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Vestiaire Collective Partners With Selfridges for First Permanent Store

The resale platform's segue into physical retail will help boost brand awareness, while the department store will be dipping a toe into the fast-growing $25 billion luxury resale market.
Vestiaire Collective will open its first permanent physical store in partnership with Selfridges | Source: Courtesy
By
  • Tamison O'Connor

LONDON, United Kingdom — Vestiaire Collective is setting up shop in London.

The Paris-based luxury resale site is opening its first permanent brick-and-mortar retail space in a new tie-up with British heritage department store Selfridges.

The 40-square-meter space, housed within the store's third-floor designer studio, opens on October 30 with 200 items on sale, including 10 rare vintage pieces from the likes of Versace, Paco Rabanne and Maison Margiela, which Vestiaire Collective has sourced especially for its new location. A special online edit will also be available to buy on Selfridges' website.

"Resale is a key opportunity and one we will continue to explore across categories," Selfridges' Executive Buying and Merchandising Director Sebastian Manes said. "There is a paradigm shift in terms of what our customers expect from us and why. We want to be ahead of this, leading the current of change and discussion in the industry."

Vestiaire Collective’s segue into physical retail is more of a marketing play than a revenue driver, according to Chief Executive Max Bittner, who joined the company in January, replacing co-founder Sebastien Fabre.

“Vestiaire is absolutely a tech-first company, so my goal is not to launch as many brick and mortar stores as I can,” he said. “I’m really focused on brand awareness, and in educating consumers in the physical environment.”

I'm really focused on brand awareness, and in educating consumers in the physical environment.

Vestiaire and Selfridges will work together to curate the assortment so that it will complement the department store’s seasonal fashion buys, Manes said. Vestiaire Collective products will be labelled as “pre-loved” to differentiate it from Selfridges’ up-to-date luxury inventory. Shoppers will also be able to sell through a dedicated re-sale point in the store that will act as the physical incarnation of Vestiaire’s Concierge Service.

Vestiaire Collective’s choice to partner with Selfridges gives it access to brick-and-mortar retail expertise, which lies outside of the core competency of the tech-focused company. The new outpost will also benefit from the high foot traffic Selfridges attracts in its prime location on London’s busy Oxford Street.

“The second-hand market for brands will not be cannibalising the primary market, because the buyers and sellers are different,” said Boston Consulting Group (BCG) Managing Director and Partner Olivier Abtan, who leads the firm's global luxury sector.

Selfridges joins a growing number of legacy retailers looking to branch into new retail models. In April, Neiman Marcus invested in the space by acquiring a minority stake in Fashionphile; while Nordstrom recently inked a partnership with clothing-rental service Rent the Runway. Within the mass segment, Macy's recently announced a partnership with resale site thredUP.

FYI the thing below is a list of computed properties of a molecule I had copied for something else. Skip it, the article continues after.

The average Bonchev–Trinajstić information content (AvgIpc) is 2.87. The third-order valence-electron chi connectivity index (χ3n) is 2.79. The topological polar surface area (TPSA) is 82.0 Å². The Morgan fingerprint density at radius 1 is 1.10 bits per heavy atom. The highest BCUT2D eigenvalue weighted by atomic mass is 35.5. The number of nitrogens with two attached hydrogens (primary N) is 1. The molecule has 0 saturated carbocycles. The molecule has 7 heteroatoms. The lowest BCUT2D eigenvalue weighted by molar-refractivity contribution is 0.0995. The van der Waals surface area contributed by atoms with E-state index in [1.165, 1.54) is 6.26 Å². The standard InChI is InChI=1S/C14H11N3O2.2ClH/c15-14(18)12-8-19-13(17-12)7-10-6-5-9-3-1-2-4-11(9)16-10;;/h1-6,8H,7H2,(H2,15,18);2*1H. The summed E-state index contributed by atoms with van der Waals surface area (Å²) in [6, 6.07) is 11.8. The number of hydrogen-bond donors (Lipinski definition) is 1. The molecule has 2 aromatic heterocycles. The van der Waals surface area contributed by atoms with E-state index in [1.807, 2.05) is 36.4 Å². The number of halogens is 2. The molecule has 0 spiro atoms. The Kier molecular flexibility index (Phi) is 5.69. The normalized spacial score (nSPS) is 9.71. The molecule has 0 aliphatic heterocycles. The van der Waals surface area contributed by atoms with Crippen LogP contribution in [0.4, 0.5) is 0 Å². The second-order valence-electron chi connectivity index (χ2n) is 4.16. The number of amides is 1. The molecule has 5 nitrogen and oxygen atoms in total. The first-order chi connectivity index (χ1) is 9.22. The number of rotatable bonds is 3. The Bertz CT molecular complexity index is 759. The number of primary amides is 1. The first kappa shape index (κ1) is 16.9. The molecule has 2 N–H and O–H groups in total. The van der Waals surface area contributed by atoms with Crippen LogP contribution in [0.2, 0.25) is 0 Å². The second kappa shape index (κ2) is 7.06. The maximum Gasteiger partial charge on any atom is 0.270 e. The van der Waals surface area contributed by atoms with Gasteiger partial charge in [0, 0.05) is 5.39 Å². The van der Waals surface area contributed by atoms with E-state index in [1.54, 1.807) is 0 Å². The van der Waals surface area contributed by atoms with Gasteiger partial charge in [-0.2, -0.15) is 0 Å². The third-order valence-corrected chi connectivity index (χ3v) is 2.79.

Luxury goods resale is a fast-growing space. BCG expects the $25 billion market to increase on average 12 percent each year, reaching $36 billion in 2021, and making up 9 percent of the total personal luxury goods market.

“It’s huge, you cannot ignore it if you’re a retailer, especially when you’re a multi-brand retailer or a department store. You have to play there,” said Abtan. “Of course they could do that by themselves, but partnering with a specialist like Vestiaire is a lot easier, a lot faster, and it will help them to keep the clients [who would resell their luxury goods elsewhere],” he added.

The second-hand market for brands will not be cannibalising the primary market, because the buyers and sellers are different.

Previously, the luxury resale market lived in the shadow of the primary market, dominated by a fragmented network of independent brick-and-mortar consignment boutiques. But the rise of digital platforms gave resale new lease of life by providing large and organised inventories that tap into a global network of sellers and offer a more eclectic mix of products.

A focus on modern branding and a sophisticated e-commerce shopping experience has also helped to attract a new generation of consumers. Digital platforms currently account for 25 percent of second-hand luxury sales globally, according to a recent BCG report produced in partnership with Vestiaire Collective.

Other digital resale players have also branched out into physical retail. Vestiaire Collective's American counterpart The RealReal has opened three retail locations across New York and Los Angeles, while American Rebag has a network of nine stores across New York, California and Miami.

Vestiaire Collective, which celebrates its 10th anniversary this year, has already dipped into physical retail, experimenting with two fortnight-long pop-ups at Selfridges last autumn, and a recent six-week pop-up at Parisian department store Le Bon Marché this year. Bittner did not rule out the possibility of opening a Paris location in the near future.

In June, Vestiaire Collective secured a €40 million ($43.6 million) financing round, bringing total funding to around €149 million. Current shareholders include Bpifrance, Eurazeo, Vitruvian Partners, and Bittner himself.

Editor's Note: This article was revised on October 29, 2019. An earlier version of this article stated that Rebag has seven brick-and-mortar stores. This is incorrect. It has nine brick-and-mortar stores. 

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